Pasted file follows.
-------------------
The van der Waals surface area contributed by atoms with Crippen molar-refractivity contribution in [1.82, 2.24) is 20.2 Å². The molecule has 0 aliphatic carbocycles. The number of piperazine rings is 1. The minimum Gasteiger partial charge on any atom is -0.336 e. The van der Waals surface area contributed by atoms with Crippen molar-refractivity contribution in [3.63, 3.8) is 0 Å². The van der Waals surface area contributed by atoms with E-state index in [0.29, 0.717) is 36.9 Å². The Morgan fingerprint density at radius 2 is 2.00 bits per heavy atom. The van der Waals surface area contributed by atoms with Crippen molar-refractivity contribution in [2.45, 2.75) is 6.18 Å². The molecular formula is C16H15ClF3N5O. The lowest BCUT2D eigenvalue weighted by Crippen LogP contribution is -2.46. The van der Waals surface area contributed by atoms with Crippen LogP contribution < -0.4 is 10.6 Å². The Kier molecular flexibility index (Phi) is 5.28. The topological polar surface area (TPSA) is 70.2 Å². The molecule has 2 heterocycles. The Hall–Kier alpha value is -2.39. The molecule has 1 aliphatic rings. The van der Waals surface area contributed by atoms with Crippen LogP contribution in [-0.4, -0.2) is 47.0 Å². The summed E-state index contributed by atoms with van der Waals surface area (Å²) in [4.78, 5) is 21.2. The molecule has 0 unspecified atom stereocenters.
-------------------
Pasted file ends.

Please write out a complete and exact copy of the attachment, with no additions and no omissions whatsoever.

The van der Waals surface area contributed by atoms with Crippen molar-refractivity contribution in [1.82, 2.24) is 20.2 Å². The molecule has 0 aliphatic carbocycles. The number of piperazine rings is 1. The minimum Gasteiger partial charge on any atom is -0.336 e. The van der Waals surface area contributed by atoms with Crippen molar-refractivity contribution in [3.63, 3.8) is 0 Å². The van der Waals surface area contributed by atoms with E-state index in [0.29, 0.717) is 36.9 Å². The Morgan fingerprint density at radius 2 is 2.00 bits per heavy atom. The van der Waals surface area contributed by atoms with Crippen molar-refractivity contribution in [2.45, 2.75) is 6.18 Å². The molecular formula is C16H15ClF3N5O. The lowest BCUT2D eigenvalue weighted by Crippen LogP contribution is -2.46. The van der Waals surface area contributed by atoms with Crippen LogP contribution < -0.4 is 10.6 Å². The Kier molecular flexibility index (Phi) is 5.28. The topological polar surface area (TPSA) is 70.2 Å². The molecule has 2 heterocycles. The Hall–Kier alpha value is -2.39. The molecule has 1 aliphatic rings. The van der Waals surface area contributed by atoms with Crippen LogP contribution in [-0.4, -0.2) is 47.0 Å². The summed E-state index contributed by atoms with van der Waals surface area (Å²) in [4.78, 5) is 21.2. The molecule has 0 unspecified atom stereocenters.